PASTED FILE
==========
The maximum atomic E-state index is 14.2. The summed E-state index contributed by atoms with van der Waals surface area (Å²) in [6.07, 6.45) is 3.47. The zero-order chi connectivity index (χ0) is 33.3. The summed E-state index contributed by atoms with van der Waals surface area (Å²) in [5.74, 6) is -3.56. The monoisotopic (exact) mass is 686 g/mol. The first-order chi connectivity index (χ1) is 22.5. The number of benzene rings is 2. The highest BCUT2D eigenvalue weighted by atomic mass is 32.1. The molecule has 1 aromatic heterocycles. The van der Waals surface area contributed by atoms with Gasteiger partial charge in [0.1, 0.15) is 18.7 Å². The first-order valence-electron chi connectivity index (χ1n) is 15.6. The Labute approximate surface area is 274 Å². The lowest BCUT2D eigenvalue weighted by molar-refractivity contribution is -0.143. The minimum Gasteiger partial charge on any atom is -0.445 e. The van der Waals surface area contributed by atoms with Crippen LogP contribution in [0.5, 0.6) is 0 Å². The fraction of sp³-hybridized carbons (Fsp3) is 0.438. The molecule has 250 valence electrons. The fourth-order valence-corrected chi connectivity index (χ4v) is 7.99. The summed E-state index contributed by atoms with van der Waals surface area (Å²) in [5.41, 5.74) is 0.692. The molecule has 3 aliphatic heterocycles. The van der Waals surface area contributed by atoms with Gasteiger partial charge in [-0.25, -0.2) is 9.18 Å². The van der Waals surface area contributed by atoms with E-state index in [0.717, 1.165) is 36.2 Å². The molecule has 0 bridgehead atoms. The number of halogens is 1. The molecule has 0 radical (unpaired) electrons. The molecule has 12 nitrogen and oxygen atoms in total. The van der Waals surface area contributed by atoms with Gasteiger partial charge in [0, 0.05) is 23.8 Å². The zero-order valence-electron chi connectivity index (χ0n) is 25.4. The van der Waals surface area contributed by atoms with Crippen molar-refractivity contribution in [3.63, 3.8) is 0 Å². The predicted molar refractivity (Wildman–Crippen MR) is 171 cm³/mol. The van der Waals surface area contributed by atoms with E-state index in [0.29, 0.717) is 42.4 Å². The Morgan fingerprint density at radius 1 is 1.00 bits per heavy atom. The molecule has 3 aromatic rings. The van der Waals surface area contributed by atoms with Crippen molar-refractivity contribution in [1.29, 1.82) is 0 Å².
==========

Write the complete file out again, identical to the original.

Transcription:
The maximum atomic E-state index is 14.2. The summed E-state index contributed by atoms with van der Waals surface area (Å²) in [6.07, 6.45) is 3.47. The zero-order chi connectivity index (χ0) is 33.3. The summed E-state index contributed by atoms with van der Waals surface area (Å²) in [5.74, 6) is -3.56. The monoisotopic (exact) mass is 686 g/mol. The first-order chi connectivity index (χ1) is 22.5. The number of benzene rings is 2. The highest BCUT2D eigenvalue weighted by atomic mass is 32.1. The molecule has 1 aromatic heterocycles. The van der Waals surface area contributed by atoms with Gasteiger partial charge in [0.1, 0.15) is 18.7 Å². The first-order valence-electron chi connectivity index (χ1n) is 15.6. The Labute approximate surface area is 274 Å². The lowest BCUT2D eigenvalue weighted by molar-refractivity contribution is -0.143. The minimum Gasteiger partial charge on any atom is -0.445 e. The van der Waals surface area contributed by atoms with Crippen LogP contribution in [0.5, 0.6) is 0 Å². The fraction of sp³-hybridized carbons (Fsp3) is 0.438. The molecule has 250 valence electrons. The fourth-order valence-corrected chi connectivity index (χ4v) is 7.99. The summed E-state index contributed by atoms with van der Waals surface area (Å²) in [5.41, 5.74) is 0.692. The molecule has 3 aliphatic heterocycles. The van der Waals surface area contributed by atoms with Gasteiger partial charge in [-0.25, -0.2) is 9.18 Å². The van der Waals surface area contributed by atoms with E-state index in [0.717, 1.165) is 36.2 Å². The molecule has 0 bridgehead atoms. The number of halogens is 1. The molecule has 0 radical (unpaired) electrons. The molecule has 12 nitrogen and oxygen atoms in total. The van der Waals surface area contributed by atoms with Gasteiger partial charge in [0, 0.05) is 23.8 Å². The zero-order valence-electron chi connectivity index (χ0n) is 25.4. The van der Waals surface area contributed by atoms with Crippen molar-refractivity contribution in [3.63, 3.8) is 0 Å². The predicted molar refractivity (Wildman–Crippen MR) is 171 cm³/mol. The van der Waals surface area contributed by atoms with E-state index in [0.29, 0.717) is 42.4 Å². The Morgan fingerprint density at radius 1 is 1.00 bits per heavy atom. The molecule has 3 aromatic rings. The van der Waals surface area contributed by atoms with Crippen molar-refractivity contribution in [1.29, 1.82) is 0 Å².